> >there is no serious problem with the disk. (I have, of course, backed up
> >critical data just in case.)
> >
> >Has anyone seen this problem before?
> >
> >Terry
>
> Yup. Seen it several times, usually just a short while before the
> drive went clunk, grind, smash and joined the dearly departed.
>
> Go to the drive manufacturer's web site and download their diagnostic
> test utility (free) and run it to check out the drive. Use the full
> (non-destructive) diagnostic test option if there are different
> choices.
>
> You could try using Spinrite (www.grc.com) to repair the damaged
> sectors. However the cost of Spinrite ($89 US) is probably more than
> the price of a new hard drive.
>
> Another thing you could try to do is to use a partitioning utility
> such as Partition Magic (Symantec) or BootItNG (www.bootitng.com) to
> reduce the size of the existing partition by creating about 40 mb of
> unused space at the beginning of the drive. That will relocate the
> system area sectors away from the existing known damaged sectors and
> may allow you to continue using the remaining sectors. I say 40 mb
> because the system sectors (mainly the file allocation table) on a
> large drive can use as much as 16 mb of space and there are 2 copies
> of it.
>
> Good luck
>
>
> Ron Martell Duncan B.C. Canada
> --
> Microsoft MVP
> On-Line Help Computer Service
> http://onlinehelp.bc.ca
>
> In memory of a dear friend Alex Nichol MVP
> http://aumha.org/alex.htm
Related resources
Anonymous
June 3, 2005 6:32:52 PM

Archived from groups: microsoft.public.windowsme.general (More info?)

Jack and Ron: Thanks for your advice and useful links.

The drive is a Maxtor so I've downloaded their own PowerMax diagnostic
utility which confirms there is a problem. It also offers to try a repair
but with the risk of making things worse. I'll try in a couple of weeks or
so when I've got more time.

Terry
Anonymous
June 3, 2005 6:32:53 PM

Archived from groups: microsoft.public.windowsme.general (More info?)

In light of the Maxtor utility report, I recommend copying the problematic
drive to a new drive ASAP, in the hope that the new HD will be bootable.
Once you have this reasonably good working copy, you can experiment with the
dying drive to attempt a repair, perhaps with the Maxtor utility. If it
fails, you have the working copy, on a known good drive, with which to
proceed and restore as needed.

Use the problematic drive as little as possible in the meantime. Just
booting Windows, causes numerous writes to the drive, any of which can
overwrite critical system files in a failing, dying drive.
Do not make things any worse!
--
Jack E. Martinelli 2002-05 MS MVP for Shell/User / DTS
Help us help you: http://www.dts-L.org/goodpost.htm
In Memorium: Alex Nichol
http://www.microsoft.com/windowsxp/expertzone/meetexper...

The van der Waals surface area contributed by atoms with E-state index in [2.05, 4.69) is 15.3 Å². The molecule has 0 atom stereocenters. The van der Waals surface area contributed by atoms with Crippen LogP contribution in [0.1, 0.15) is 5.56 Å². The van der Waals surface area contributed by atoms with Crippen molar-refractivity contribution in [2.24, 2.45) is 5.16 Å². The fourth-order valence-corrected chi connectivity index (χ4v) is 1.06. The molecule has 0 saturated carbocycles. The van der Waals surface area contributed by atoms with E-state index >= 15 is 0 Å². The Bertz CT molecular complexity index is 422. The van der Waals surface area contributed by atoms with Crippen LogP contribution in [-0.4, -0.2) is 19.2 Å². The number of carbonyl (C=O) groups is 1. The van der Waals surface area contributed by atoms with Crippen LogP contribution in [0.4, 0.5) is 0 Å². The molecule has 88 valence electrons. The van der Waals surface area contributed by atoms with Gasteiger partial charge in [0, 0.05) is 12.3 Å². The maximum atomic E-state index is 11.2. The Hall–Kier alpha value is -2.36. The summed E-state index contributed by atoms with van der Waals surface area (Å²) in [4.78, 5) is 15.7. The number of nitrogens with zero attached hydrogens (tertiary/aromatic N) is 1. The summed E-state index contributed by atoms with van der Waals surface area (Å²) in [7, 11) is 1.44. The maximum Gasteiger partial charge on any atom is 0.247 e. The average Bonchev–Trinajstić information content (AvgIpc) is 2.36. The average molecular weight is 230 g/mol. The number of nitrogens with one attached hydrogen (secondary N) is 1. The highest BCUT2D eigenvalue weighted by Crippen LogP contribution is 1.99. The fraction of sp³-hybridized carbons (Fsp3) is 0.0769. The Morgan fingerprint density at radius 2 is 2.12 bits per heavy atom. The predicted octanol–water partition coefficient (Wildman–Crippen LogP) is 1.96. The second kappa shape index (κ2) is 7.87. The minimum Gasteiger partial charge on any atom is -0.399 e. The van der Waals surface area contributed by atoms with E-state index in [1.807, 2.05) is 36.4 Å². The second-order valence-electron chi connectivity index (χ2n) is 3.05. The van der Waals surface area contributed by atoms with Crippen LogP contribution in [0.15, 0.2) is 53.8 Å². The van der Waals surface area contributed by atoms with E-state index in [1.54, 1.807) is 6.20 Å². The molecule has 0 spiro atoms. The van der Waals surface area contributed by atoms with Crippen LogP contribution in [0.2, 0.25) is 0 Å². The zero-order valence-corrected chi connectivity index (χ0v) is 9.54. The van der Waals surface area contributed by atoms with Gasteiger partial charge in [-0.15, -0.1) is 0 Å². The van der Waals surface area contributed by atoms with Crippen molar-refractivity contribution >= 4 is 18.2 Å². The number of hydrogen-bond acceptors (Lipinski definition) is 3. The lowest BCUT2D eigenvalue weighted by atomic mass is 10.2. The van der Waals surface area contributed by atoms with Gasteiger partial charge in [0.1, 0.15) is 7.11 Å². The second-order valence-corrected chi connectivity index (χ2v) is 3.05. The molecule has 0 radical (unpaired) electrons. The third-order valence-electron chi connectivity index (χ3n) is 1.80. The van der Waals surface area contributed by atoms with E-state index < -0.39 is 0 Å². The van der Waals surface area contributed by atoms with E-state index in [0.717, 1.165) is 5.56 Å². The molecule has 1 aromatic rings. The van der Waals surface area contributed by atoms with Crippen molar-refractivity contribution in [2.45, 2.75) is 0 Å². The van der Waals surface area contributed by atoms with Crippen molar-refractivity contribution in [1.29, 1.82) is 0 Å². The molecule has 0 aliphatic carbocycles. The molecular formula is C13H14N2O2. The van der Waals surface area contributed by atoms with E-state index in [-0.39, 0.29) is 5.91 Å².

Your cooperation is very appreciated.
------
"Terrycymru" <me@privacy.net> wrote in message
news:1iqxr70xqchd7.1u0ie7kku10n4.dlg@40tude.net...
> Jack and Ron: Thanks for your advice and useful links.
>
> The drive is a Maxtor so I've downloaded their own PowerMax diagnostic
> utility which confirms there is a problem. It also offers to try a repair
> but with the risk of making things worse. I'll try in a couple of weeks or
> so when I've got more time.
>
> Terry
Anonymous
June 5, 2005 12:35:26 AM

Archived from groups: microsoft.public.windowsme.general (More info?)

"Terrycymru" <me@privacy.net> wrote in message news:1iqxr70xqchd7.1u0ie7kku10n4.dlg@40tude.net...

> The drive is a Maxtor so I've downloaded their own PowerMax diagnostic
> utility which confirms there is a problem. It also offers to try a repair
> but with the risk of making things worse. I'll try in a couple of weeks or
> so when I've got more time.

Agree with Jack..you might not have a couple of weeks. If there's anything
of importance on the disk you need to get it off of there. N O W.
Anonymous
June 5, 2005 12:15:15 PM

Archived from groups: microsoft.public.windowsme.general (More info?)

On Sat, 4 Jun 2005 20:35:26 -0400, Bill Blanton wrote:

> Agree with Jack..you might not have a couple of weeks. If there's anything
> of importance on the disk you need to get it off of there. N O W.

Don't worry guys. Everything of importance has been backed up already!

Terry
Anonymous
June 6, 2005 11:25:40 PM

Archived from groups: microsoft.public.windowsme.general (More info?)

Your mother is a wonderful woman. She didn't raise no fool.
--
Jack E. Martinelli 2002-05 MS MVP for Shell/User / DTS
Help us help you: http://www.dts-L.org/goodpost.htm
In Memorium: Alex Nichol
http://www.microsoft.com/windowsxp/expertzone/meetexper...
Your cooperation is very appreciated.
------
"Terrycymru" <me@privacy.net> wrote in message
news:12yfc1m729pw0$.x8ntlc18eyl5.dlg@40tude.net...
> On Sat, 4 Jun 2005 20:35:26 -0400, Bill Blanton wrote:
>
> > Agree with Jack..you might not have a couple of weeks. If there's
anything
> > of importance on the disk you need to get it off of there. N O W.
>

> Don't worry guys. Everything of importance has been backed up already!
>
> Terry
>
!